Wood v. State of Texas (Tex.App.- Houston [1st Dist.] June 5, 2008)(Majority Opinion by Sam Nuchia) (DWI conviction, ineffective assistance of counsel) REVERSE TC JUDGMENT AND REMAND CASE TO TC FOR FURTHER PROCEEDINGS:
Opinion by Justice Nuchia
Before Justices Sam Nuchia, Evelyn Keyes and Laura Carter Higley
Peter R. Wood v. The State of TexasAppeal from County Court at Law of Washington County
Dissenting Opinion by Justice Evelyn Keyes
See more June 2008 opinions from the First Court of Appeals
PANEL'S MAJORITY OPINION
ON PETITION FOR DISCRETIONARY REVIEW
BY SAMUEL NUCHIA
Appellant, Peter R. Wood, has filed a petition of discretionary review. Pursuant to Texas Rule of Appellate Procedure 50, we withdraw our April 8, 2008 opinion and judgment and substitute this modified opinion and judgment.
Appellant was convicted by a jury of operating a motor vehicle in a public place while intoxicated (driving while intoxicated), enhanced by a prior conviction for the same offense. Tex. Penal Code Ann. § 49.04 (Vernon 2003), § 49.09(a) (Vernon Supp. 2007). The jury assessed punishment at six months in jail and a $4,000.00 fine, which is a misdemeanor. The county court at law suspended appellant's sentence and placed him on community supervision for 24 months, including 30 days confinement in jail.
Appellant was initially pulled over for speeding. The police officer testified that he saw appellant stagger to the rear of appellant's vehicle and that appellant smelled of alcohol. The office conducted field sobriety tests and concluded that appellant was "highly intoxicated." Appellant refused a breath test and admitted to consuming two beers. The encounter between appellant and the officer was videotaped and shown to the jury during the guilt-innocence phase of trial.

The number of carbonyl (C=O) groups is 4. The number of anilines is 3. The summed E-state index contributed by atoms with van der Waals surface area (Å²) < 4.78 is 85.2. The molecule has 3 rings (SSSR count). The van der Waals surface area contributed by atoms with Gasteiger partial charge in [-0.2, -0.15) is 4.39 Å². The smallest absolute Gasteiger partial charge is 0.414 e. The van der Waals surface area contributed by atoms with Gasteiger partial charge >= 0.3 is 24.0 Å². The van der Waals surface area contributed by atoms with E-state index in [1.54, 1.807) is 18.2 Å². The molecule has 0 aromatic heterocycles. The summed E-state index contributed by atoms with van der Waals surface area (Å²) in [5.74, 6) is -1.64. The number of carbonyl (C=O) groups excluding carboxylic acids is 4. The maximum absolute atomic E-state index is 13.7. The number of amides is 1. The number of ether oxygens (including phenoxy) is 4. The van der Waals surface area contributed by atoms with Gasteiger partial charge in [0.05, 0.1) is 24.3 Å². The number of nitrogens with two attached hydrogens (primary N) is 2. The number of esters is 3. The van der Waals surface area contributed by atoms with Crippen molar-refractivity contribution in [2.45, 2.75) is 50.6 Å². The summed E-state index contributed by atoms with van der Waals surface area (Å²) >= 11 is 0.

Appellant does not challenge the facts related to the offense. Instead, in his sole point of error he contends his trial counsel rendered ineffective assistance by allowing the State to introduce evidence of appellant's prior driving-while-intoxicated offense during the guilt-innocence phase. (1) See Tex. Code Crim. Proc. Ann. art. 36.01(a)(1) (Vernon 2007) ("When prior convictions are alleged for purposes of enhancement only and are not jurisdictional, that portion of the indictment or information reciting such convictions shall not be read until the hearing on punishment is held as provided in Article 37.07."); see also Wilson v. State, 772 S.W.2d 118, 123 (Tex. Crim. App. 1989) (holding that former Revised Statutes article 6701l-1(f) (2) does not create separate offense for driving while intoxicated and causing serious bodily injury: offense is for driving while intoxicated, and punishment for that offense is enhanced because defendant caused serious bodily injury); Will v. State, 794 S.W.2d 948, 952-53 (Tex. App.--Houston [1st Dist.] 1990, pet. ref'd). Appellant filed a motion for new trial, and the trial court set a hearing, but the record does not reflect that the hearing was held.